Judging from the photo itself, it is unclear whether England is dragging the grimacing, naked prisoner across the floor, or if she is just standing there holding the leash around his neck.

According to the statement she gave investigators, it is the latter -- and it was not her idea.

England, whose family said she processed inmates but did not work inside the cellblock, said she visited a wing where many prisoners were held. Only two soldiers were on duty, Graner and Spec. Megan Ambuhl.

They had mentioned that there was a detainee named Gus in solitary confinement, England said. He had been arrested for "attacks on coalition forces," she said, and had told other soldiers that he "hated Americans and wanted to kill us."

Graner had suggested taking a picture of the detainee, and he wanted England to pose, "pretending to drag him on a leash-type thing," she said.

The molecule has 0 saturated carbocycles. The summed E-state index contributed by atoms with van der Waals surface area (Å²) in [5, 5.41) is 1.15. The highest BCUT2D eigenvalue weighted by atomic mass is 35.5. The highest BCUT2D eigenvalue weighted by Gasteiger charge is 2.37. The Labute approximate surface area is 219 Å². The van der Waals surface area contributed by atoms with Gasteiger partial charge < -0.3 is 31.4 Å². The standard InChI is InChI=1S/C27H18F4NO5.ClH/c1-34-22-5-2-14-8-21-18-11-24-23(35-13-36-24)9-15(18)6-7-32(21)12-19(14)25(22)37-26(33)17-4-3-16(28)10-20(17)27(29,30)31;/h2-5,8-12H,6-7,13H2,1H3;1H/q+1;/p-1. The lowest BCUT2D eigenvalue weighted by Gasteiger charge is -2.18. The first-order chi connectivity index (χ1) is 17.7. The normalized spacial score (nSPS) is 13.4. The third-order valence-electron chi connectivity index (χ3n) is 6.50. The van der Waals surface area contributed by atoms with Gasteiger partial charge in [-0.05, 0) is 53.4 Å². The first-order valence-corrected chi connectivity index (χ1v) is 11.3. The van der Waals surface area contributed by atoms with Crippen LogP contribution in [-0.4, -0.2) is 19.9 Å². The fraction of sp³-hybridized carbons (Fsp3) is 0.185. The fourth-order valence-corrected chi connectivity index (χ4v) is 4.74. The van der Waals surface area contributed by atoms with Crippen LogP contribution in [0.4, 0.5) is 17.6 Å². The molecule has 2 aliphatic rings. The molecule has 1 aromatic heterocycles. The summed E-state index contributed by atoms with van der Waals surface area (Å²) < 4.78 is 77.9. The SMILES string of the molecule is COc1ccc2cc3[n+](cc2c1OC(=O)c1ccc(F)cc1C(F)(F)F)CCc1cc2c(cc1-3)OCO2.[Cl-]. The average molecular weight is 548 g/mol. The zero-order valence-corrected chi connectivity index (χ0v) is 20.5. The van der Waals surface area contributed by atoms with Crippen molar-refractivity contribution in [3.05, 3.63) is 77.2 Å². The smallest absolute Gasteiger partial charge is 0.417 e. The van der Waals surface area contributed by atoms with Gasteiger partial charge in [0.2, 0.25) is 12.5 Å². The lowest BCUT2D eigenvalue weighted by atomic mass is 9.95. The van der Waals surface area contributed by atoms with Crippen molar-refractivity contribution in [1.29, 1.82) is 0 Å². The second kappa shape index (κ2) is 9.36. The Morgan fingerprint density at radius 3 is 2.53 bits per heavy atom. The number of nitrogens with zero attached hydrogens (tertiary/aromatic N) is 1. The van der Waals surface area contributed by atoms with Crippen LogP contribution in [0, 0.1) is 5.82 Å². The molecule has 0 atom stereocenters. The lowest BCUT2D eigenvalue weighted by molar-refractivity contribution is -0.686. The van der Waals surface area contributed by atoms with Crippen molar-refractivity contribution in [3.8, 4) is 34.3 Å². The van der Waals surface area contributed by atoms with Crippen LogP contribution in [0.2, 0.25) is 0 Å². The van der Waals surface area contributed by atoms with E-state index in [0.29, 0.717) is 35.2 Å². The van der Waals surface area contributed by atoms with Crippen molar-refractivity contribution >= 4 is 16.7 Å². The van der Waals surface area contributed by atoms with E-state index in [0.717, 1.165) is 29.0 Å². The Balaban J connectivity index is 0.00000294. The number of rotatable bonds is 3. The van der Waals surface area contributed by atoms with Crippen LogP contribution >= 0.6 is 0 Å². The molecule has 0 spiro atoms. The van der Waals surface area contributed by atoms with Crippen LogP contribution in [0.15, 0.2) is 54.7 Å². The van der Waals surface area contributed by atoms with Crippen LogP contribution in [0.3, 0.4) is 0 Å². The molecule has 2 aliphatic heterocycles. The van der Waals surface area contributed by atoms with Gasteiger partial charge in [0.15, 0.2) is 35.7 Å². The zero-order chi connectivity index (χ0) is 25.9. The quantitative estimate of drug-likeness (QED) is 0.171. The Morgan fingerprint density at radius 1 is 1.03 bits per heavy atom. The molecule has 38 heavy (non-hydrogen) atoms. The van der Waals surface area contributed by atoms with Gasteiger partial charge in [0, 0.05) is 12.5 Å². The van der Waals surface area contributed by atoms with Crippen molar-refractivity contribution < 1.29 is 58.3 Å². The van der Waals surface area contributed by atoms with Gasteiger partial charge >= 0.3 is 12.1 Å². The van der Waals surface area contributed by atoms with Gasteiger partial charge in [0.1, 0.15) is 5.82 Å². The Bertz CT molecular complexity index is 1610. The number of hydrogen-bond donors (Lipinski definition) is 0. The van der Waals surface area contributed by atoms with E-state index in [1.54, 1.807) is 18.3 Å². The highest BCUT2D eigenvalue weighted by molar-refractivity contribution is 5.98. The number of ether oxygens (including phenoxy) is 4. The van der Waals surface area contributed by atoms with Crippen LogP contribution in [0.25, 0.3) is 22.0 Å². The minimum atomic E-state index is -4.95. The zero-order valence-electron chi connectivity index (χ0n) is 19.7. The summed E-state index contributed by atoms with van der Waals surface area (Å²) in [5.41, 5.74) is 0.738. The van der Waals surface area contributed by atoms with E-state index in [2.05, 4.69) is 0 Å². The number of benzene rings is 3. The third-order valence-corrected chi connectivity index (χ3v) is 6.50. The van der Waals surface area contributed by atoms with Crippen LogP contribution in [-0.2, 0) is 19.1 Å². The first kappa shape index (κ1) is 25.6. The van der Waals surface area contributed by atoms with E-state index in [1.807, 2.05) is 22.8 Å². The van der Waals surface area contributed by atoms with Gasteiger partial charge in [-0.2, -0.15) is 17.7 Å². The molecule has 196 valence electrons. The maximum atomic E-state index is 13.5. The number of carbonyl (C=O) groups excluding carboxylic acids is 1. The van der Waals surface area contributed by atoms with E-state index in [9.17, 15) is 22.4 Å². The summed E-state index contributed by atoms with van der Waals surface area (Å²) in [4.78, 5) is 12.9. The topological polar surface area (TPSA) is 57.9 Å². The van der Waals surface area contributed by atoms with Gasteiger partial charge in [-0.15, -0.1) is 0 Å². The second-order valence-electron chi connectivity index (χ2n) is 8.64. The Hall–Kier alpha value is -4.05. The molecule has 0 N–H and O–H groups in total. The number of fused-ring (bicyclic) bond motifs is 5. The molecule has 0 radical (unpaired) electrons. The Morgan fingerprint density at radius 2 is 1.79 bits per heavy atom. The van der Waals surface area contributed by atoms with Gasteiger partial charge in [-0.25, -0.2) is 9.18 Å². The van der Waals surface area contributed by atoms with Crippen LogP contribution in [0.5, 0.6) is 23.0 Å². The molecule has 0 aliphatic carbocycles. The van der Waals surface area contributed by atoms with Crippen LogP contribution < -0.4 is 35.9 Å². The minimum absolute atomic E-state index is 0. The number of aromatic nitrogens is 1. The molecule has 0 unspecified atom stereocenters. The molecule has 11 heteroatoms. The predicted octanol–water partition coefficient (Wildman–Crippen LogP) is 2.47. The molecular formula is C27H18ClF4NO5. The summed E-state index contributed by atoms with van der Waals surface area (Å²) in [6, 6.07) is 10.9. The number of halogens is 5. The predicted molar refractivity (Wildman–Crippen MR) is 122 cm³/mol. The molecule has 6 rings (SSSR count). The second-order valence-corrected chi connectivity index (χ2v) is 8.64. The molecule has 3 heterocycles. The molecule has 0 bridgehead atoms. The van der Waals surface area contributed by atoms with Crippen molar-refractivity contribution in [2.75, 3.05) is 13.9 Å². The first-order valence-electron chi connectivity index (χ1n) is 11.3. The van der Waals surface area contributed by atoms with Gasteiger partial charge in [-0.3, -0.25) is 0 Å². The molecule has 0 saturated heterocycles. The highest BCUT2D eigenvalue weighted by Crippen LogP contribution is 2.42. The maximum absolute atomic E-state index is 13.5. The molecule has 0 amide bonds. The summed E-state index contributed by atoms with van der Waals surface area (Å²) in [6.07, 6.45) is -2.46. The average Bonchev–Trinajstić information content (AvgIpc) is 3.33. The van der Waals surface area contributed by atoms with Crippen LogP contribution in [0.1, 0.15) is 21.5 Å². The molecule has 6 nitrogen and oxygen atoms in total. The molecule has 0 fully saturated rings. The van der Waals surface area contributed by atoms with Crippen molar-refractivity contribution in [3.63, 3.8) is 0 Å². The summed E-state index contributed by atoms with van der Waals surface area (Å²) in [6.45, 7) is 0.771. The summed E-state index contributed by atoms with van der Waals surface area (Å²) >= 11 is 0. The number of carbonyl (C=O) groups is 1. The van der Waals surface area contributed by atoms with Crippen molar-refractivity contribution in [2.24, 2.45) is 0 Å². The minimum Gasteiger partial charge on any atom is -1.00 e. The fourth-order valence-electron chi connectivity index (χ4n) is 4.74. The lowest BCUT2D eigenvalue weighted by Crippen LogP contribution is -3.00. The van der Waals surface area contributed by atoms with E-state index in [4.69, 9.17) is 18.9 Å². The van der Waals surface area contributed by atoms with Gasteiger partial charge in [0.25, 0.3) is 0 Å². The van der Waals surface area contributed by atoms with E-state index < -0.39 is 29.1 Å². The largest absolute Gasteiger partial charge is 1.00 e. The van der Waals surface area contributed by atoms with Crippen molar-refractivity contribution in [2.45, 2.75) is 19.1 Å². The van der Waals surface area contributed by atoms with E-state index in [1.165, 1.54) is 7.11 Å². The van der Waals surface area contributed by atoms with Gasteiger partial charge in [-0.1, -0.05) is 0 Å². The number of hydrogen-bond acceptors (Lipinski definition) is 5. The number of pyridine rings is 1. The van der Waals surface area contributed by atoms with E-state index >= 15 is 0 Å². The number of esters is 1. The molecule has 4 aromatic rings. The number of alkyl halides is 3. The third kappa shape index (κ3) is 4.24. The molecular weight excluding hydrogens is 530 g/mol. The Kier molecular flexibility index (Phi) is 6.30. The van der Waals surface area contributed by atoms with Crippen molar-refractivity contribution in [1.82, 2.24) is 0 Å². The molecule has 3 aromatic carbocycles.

Graner got out the leash, and they went down to a solitary confinement cell where the detainee was being held, she said. The detainee emerged naked but not handcuffed. And after Graner made him lie down on the floor, she said, he loosely looped the strap around his neck and handed it to her.

Then he got out his camera, she posed and he snapped a photo.

"I did not drag or pull on the leash," she said. "I simply stood with the strap in my hand. Gus started to crawl on the floor and . . . Graner took another picture. We then took the strap off of him and placed him back in his cell."

All this time, she said, Ambuhl stood and watched.

A naked prisoner is tethered by a leash to Army Pfc. Lynndie England.